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Renting An Apartment In Florence, Italy (Solo Travel For Women)

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Visiting Italy and living among the locals in Florence, Italy, one of our favorite Italian cities

Local travel isn’t just about exploring the region on your doorstep; in recent years, there’s also been a trend towards living like a local when traveling. Rather than following the same tourist trails and dining in tackily-decorated restaurants with garish picture menus, travelers are seeking out corner cafés to while away hours people-watching, neighborhood parks not featured in run-of-the-mill guide books, and cutting-edge exhibitions at lesser-known art galleries. This phenomenon also extends to accommodation: rather than the traditional option of a hotel, many holidaymakers are opting to make like locals and rent apartments.

Apartment rentals aren’t exactly new on the vacation scene: beach-goers have been renting them for over a decade. But when it comes to city breaks in cities like Florence, apartments are just beginning to find their niche. Your spending money certainly buys more square metres when it comes to renting apartments or houses: even a studio apartment can be bigger than the average hotel room.

For families, the advantages are clear – kids of all ages have space to roam around and can even have a separate bedroom while cooking facilities mean there are no more issues for fussy eaters.  Couples, groups, and solo travelers are all starting to see the benefits of apartments too – they’re cost-effective, spacious, and allow you to feel a little like you actually live in the city you’re visiting.

Recently, when visiting Florence, Italy, I was given the opportunity to stay in a Florence apartment through Roomorama. With a range of properties of all sizes available in and around the city, choosing was difficult, but I eventually narrowed my choices down to a one-bedroom apartment just outside the main tourist center on Borgo Pinti, a residential street which also hosts plenty of shops. I wanted to be within easy walking distance of the sights but removed enough to feel as though I was part of Florence’s fabric rather than just another tourist. Located just a ten-minute walk from the Duomo (Florence’s famous cathedral) and other sights including the Accademia art gallery, this Florence apartment certainly allowed me to do that.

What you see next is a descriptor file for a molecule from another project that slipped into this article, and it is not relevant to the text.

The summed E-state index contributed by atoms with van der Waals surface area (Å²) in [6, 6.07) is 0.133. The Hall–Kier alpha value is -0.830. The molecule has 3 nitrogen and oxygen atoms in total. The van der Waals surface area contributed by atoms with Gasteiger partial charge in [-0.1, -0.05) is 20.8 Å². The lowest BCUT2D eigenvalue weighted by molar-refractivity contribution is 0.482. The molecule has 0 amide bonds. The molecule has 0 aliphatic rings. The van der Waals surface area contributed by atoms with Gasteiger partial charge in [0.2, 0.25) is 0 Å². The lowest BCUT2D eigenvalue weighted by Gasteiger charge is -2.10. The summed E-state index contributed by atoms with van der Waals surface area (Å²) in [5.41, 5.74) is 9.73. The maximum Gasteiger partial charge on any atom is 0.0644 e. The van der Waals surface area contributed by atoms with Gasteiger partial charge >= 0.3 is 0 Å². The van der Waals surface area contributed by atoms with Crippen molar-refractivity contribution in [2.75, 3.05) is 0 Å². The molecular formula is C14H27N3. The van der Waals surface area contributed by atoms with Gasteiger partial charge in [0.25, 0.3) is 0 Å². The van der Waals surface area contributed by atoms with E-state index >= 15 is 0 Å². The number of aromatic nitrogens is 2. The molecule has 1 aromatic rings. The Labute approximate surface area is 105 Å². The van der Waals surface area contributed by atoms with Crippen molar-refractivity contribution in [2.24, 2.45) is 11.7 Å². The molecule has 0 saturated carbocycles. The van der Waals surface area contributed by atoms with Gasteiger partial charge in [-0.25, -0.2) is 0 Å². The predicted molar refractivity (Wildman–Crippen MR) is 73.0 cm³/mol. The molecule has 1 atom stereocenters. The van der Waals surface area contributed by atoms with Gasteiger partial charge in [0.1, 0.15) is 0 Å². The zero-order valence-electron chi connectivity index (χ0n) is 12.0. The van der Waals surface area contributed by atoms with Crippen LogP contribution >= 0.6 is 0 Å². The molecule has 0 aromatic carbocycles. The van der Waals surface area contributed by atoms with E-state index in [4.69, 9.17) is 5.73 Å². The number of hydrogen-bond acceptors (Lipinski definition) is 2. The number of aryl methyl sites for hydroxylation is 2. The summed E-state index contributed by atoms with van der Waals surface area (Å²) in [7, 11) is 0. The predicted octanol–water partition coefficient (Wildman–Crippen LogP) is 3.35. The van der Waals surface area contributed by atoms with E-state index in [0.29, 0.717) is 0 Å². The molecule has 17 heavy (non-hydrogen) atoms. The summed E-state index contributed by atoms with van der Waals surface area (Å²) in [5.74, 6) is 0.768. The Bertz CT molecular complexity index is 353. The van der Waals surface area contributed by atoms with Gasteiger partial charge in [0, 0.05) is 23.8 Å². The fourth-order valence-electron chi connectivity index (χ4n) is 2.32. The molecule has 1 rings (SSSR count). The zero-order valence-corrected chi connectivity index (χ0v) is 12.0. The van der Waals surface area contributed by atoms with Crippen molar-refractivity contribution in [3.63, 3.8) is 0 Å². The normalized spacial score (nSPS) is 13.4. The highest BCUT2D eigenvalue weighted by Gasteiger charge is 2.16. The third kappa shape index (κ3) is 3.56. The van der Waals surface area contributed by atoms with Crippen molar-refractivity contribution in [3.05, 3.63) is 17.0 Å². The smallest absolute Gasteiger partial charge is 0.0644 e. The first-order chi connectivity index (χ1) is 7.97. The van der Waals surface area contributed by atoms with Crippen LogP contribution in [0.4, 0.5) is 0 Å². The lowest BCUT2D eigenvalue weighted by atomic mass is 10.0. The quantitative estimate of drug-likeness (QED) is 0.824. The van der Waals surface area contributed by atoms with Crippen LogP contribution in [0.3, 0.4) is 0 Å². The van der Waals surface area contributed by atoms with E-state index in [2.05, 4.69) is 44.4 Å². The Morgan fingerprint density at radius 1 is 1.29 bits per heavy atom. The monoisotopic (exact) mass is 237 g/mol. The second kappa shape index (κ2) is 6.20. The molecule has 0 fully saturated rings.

After arranging my arrival time with my host via email (all Roomorama properties are owned by independent hosts), I checked in with no problems. My host’s representative showed me around the spacious, light-filled apartment, which featured a bathroom, large living/dining area complete with table and chairs, kitchen, flat-screen TV and sofa bed, as well as the main bedroom.

My temporary home was comfortable yet simple: it didn’t have the ‘lived-in’ feel you’d get from a house-swap, but it was far less impersonal than a hotel. The stack of towels and extra pillows and blankets you’d expect from a hotel was still there, but there were also plenty of facilities ideal for longer stays, including the fully-equipped kitchen and a washing machine. I have to admit I did miss the little bottles of toiletries in the bathroom though – perhaps a bar of soap could be provided as a compromise!